From the team at BBC Wildlife Magazine

Loss of large tropical animals bad for climate change

The extinction of big species from tropical forests could make climate change worse, a recent study has found.

The tapir can effectively disperse plants that have large seeds. © Mauro Galetti
Published: December 23, 2015 at 8:19 am
Try 3 issues of BBC Wildlife Magazine for just £5

According to researchers a decline in fruit-eating species, such as large primates, tapirs and toucans could effect tree species and therefore have an impact on climate change.


Animals disperse the seeds of associated with large trees and high wood density, which are more effective at capturing and storing carbon dioxide from the atmosphere than smaller trees.

Removing vertebrates from the ecosystem upsets the natural balance and leads to a loss of heavy-wooded large trees, resulting in less CO2 being locked away.


© Mauro Galetti

The study of more than 2,000 tree species and more than 800 animal species in Brazil’s Atlantic Forest was led by researchers from São Paulo State University, Brazil, in collaboration with the University of East Anglia (UEA), the Spanish National Research Council (CSIC) and the University of Helsinki, Finland.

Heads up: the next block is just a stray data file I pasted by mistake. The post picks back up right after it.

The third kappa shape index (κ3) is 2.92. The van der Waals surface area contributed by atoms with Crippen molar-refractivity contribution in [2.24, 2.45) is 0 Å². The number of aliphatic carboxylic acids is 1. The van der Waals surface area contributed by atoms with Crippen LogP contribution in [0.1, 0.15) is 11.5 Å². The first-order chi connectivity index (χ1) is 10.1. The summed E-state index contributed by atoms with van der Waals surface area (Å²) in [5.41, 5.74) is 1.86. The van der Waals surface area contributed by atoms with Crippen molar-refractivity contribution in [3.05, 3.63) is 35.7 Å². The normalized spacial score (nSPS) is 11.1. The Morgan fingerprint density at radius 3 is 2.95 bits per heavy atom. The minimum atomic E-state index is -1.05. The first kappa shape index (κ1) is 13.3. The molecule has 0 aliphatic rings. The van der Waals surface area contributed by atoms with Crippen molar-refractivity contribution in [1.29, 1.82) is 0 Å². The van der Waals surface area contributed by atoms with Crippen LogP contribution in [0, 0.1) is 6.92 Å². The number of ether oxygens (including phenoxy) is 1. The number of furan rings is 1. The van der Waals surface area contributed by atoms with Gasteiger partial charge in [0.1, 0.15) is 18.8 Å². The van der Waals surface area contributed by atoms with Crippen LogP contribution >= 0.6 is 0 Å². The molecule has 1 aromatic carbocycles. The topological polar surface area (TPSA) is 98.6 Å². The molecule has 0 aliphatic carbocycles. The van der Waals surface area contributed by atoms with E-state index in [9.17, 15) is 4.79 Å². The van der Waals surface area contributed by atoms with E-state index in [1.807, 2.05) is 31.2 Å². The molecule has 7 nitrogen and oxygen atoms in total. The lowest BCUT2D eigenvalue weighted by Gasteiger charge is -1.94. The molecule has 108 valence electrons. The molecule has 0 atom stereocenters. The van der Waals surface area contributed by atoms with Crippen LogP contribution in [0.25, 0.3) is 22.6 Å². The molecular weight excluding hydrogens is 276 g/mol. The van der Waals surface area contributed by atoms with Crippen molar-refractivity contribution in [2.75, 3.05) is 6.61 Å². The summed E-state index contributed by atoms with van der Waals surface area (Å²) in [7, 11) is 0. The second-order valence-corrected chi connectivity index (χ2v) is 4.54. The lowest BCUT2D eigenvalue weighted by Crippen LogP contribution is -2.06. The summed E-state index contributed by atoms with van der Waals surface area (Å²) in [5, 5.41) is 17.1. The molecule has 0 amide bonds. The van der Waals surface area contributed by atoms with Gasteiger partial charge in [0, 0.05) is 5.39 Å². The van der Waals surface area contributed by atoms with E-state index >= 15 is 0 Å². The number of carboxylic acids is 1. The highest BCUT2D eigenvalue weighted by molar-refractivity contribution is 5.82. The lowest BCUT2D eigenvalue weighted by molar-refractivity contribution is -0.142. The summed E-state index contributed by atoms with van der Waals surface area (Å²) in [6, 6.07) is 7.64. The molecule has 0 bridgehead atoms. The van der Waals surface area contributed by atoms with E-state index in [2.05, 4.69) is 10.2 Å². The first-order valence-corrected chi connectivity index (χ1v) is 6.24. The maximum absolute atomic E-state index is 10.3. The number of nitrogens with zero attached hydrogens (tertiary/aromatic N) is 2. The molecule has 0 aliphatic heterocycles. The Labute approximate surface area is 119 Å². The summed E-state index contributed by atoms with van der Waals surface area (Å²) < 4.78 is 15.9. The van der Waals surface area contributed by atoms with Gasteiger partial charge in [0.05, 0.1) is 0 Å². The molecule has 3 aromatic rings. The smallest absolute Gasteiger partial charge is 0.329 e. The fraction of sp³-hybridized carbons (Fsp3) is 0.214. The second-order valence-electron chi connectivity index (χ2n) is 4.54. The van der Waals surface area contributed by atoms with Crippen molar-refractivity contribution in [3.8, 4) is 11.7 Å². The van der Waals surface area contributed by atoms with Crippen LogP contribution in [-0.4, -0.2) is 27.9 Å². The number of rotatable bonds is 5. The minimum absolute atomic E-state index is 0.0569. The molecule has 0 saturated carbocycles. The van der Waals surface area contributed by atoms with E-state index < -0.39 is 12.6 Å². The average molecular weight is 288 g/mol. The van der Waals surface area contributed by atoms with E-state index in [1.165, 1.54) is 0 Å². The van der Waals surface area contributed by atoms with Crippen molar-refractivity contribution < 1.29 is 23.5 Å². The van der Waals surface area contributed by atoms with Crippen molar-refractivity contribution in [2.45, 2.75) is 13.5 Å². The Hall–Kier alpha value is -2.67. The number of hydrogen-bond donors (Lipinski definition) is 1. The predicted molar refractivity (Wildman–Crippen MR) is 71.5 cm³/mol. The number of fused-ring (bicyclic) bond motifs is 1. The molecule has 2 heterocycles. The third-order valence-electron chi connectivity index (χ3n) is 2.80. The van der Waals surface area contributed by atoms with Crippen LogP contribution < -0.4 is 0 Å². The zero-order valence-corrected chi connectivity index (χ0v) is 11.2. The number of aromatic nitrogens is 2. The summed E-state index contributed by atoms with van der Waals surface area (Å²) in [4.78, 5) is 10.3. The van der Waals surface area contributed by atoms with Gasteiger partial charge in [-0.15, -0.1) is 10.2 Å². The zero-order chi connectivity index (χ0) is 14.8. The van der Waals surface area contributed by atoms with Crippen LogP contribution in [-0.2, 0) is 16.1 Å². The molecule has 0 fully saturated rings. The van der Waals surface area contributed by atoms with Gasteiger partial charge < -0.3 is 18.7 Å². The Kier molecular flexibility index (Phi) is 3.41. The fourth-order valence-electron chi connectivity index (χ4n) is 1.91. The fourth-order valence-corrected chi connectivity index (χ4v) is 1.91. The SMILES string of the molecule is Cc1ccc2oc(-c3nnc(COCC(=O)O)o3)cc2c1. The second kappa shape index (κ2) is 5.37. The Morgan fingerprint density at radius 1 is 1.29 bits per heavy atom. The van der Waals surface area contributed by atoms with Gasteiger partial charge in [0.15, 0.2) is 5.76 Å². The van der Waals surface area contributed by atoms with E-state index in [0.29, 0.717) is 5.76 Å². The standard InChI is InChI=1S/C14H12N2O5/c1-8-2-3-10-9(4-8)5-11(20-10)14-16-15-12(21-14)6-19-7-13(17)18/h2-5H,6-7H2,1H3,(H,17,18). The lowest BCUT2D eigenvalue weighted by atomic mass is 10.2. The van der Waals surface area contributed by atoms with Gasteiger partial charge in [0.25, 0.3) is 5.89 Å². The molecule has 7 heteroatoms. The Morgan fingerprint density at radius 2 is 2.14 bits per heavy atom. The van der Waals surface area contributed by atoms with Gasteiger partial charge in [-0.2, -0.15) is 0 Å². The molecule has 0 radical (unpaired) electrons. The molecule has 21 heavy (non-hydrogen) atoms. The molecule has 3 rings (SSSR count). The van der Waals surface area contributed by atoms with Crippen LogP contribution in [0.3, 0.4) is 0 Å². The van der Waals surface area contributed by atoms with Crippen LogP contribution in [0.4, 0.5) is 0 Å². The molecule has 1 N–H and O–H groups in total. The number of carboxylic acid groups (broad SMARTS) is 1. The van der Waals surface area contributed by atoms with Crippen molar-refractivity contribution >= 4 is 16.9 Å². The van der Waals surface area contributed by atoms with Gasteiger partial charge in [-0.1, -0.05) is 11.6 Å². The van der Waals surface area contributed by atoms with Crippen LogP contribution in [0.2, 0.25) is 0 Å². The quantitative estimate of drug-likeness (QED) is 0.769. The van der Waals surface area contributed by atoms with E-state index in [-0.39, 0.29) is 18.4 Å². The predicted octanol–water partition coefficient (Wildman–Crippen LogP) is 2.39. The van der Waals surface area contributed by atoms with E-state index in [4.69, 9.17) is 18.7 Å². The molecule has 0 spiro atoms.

Carolina Bello from São Paulo State University, added: "When we lose large frugivores we are losing dispersal and recruitment functions of large seeded trees and therefore, the composition of tropical forests changes. The result is a forest dominated by smaller trees with milder woods which stock less carbon.”


© Mauro Galetti

Large vertebrates in Brazil’s Atlantic Forest are threatened by hunting, illegal trade and habitat loss. Frugivores that are not targeted by hunters, such as small birds, bats and marsupials are only able to disperse small seeds, which are associated with small trees.

UEA’s Professor Carlos Peres says, “Intergovernmental policies to reduce carbon emissions from tropical countries have primarily focused on deforestation. Our research shows that a decline in large vertebrate populations and the loss of key ecological interactions also poses a serious risk for the maintenance of tropical forest carbon storage.”


Find out more in Science Advances


Jo PriceDeputy editor, BBC Wildlife Magazine

Sponsored content